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The Great Bannock War.
The last Indian war worthy of mention broke out in the spring of 1877. It was preceded by none of the acts of outlawry which usually are a prelude to savage outbreaks. There were none of the rumblings of the coming storm which are almost invariable accompaniments of these upheavals. Indeed, it came with the suddenness of a great conflagration, and before the scattered settlers of western Idaho and eastern Oregon were aware of danger, from a thousand to twelve hundred plumed and mounted warriors were sweeping the country with the fierceness of a cyclone.
As a rule the young and impatient warriors, thirsting for blood, fame and the property of the white man, to say nothing of scalps, begin to commit acts of outlawry before the plans of older heads are ripe for execution. These acts consist of petty depredations, the stealing of horses, killing of stock, and occasional murder of white men for arms and ammunition. But in the case of the great Shoshone, or Bannock, outbreak, there were none of these signs of the coming storm. Settlers were therefore taken completely by surprise. Many were murdered, their property stolen or destroyed, while others escaped as best they could.
From observation and experience I make the assertion that nine of every ten Indian outbreaks are fomented by the "Medicine" men. These men are at the same time both priest and doctor. They not only ward off the "bad spirits," and cure the sick, but they forecast events. They deal out "good medicine," to ward off the bullets of the white man, and by jugglery and by working upon the superstitions of their followers, impress them with the belief that they possess supernatural powers.
This was especially conspicuous in the Pine Ridge outbreak. The medicine men made their deluded followers believe the white men were all to be killed, that the cattle were to be turned to buffalo and that the red man would again possess the country as their fathers had possessed it in the long ago, and that all the dead and buried warriors were to return to life. This doctrine was preached from the borders of Colorado and the Dakotas to the Pacific, and from British Columbia to the grottoes of the Gila. The doctrine probably had its origin in the ignorant preaching of the religion of the Savior by honest but ignorant Indian converts. They told their hearers of the death, burial and resurrection of the Son of Man. The medicine men seized upon the idea and preached a new religion and a new future for the red man. Missionaries were sent from tribe to tribe to preach and teach the new doctrine, and everywhere found willing converts.
The craze started in Nevada, among the Shoshones, and in a remarkably short time spread throughout the tribes on both sides of the Rocky Mountains. Lieutenant Strothers of the United States Army and I talked with Piute Indians in Modoc County, after the "ghost dance" scare had subsided, who were firm in the belief that a chief of the Piutes died and then came back. They assured us that they had talked with a man who had seen him, and that there could be no mistake. But they said: "Maybe so; he did not know. The white man medicine heap too strong for Ingin."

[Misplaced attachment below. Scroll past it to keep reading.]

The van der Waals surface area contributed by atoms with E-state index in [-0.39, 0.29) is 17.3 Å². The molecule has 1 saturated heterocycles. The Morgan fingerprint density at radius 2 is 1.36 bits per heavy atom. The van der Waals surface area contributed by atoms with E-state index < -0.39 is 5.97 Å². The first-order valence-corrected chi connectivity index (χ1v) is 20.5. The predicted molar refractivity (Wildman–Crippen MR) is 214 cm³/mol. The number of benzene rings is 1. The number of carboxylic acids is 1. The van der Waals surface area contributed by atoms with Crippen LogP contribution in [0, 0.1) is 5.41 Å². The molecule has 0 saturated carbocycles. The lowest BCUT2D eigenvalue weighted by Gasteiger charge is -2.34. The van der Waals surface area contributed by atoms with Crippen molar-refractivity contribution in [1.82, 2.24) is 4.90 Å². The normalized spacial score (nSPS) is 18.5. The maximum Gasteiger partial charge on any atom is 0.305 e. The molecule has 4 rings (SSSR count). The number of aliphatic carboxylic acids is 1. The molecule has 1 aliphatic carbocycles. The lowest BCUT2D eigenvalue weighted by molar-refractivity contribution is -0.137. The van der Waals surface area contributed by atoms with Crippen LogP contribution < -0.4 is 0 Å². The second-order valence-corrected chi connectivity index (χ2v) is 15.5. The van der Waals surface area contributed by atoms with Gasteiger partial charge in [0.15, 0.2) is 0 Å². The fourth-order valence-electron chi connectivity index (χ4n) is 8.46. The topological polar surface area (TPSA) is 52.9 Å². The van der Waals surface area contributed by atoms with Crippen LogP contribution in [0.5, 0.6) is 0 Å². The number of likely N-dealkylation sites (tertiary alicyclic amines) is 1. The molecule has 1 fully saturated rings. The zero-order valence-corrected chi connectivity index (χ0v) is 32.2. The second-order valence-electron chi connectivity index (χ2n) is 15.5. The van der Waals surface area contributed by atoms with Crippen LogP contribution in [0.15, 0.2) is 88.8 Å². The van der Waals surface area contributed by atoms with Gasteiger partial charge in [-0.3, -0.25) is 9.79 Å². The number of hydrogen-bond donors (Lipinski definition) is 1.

So it was with the Bannocks. Their medicine men taught that the white man was to be destroyed, that his horses, his cattle and his houses and land were to revert to the original owners of the country. Accordingly few houses were burned throughout the raid of several hundred miles. Even the fences around the fields were not destroyed, but were left to serve their purposes when the hated white man should be no more. The few exceptions were where white men were caught in their homes and it was necessary to burn the buildings in order to kill the owners. The home of old man Smith in Happy Valley, on the north side of Stein Mountain, the French ranch in Harney and the Cummins ranch on the John Day were exceptions. In the fights at these places some of the Indians were killed and the houses were burned out of revenge. With characteristic Indian wantonness and wastefulness hundreds of cattle were shot down, only the tongue being taken out for food. They, however, would come back as buffalo and cover the land with plenty. But horses were everywhere taken, and when that armed, mounted and tufted host debouched into Harney Valley they had a mighty herd of from seven to ten thousand horses.
The Bannocks, under their noted chief, Buffalo Horn, left their reservation in Idaho and at once began the work of murder and plunder. Buffalo Horn had served under Howard during a portion of the Nez Perce war, but left him because of his dilatory tactics and his refusal to attack when he had the enemy at his mercy. He told Col. Reddington, who was following Howard as correspondent of the Oregonian and New York Herald, that Howard did not know how to fight, that next summer he would fight and show him how to make war.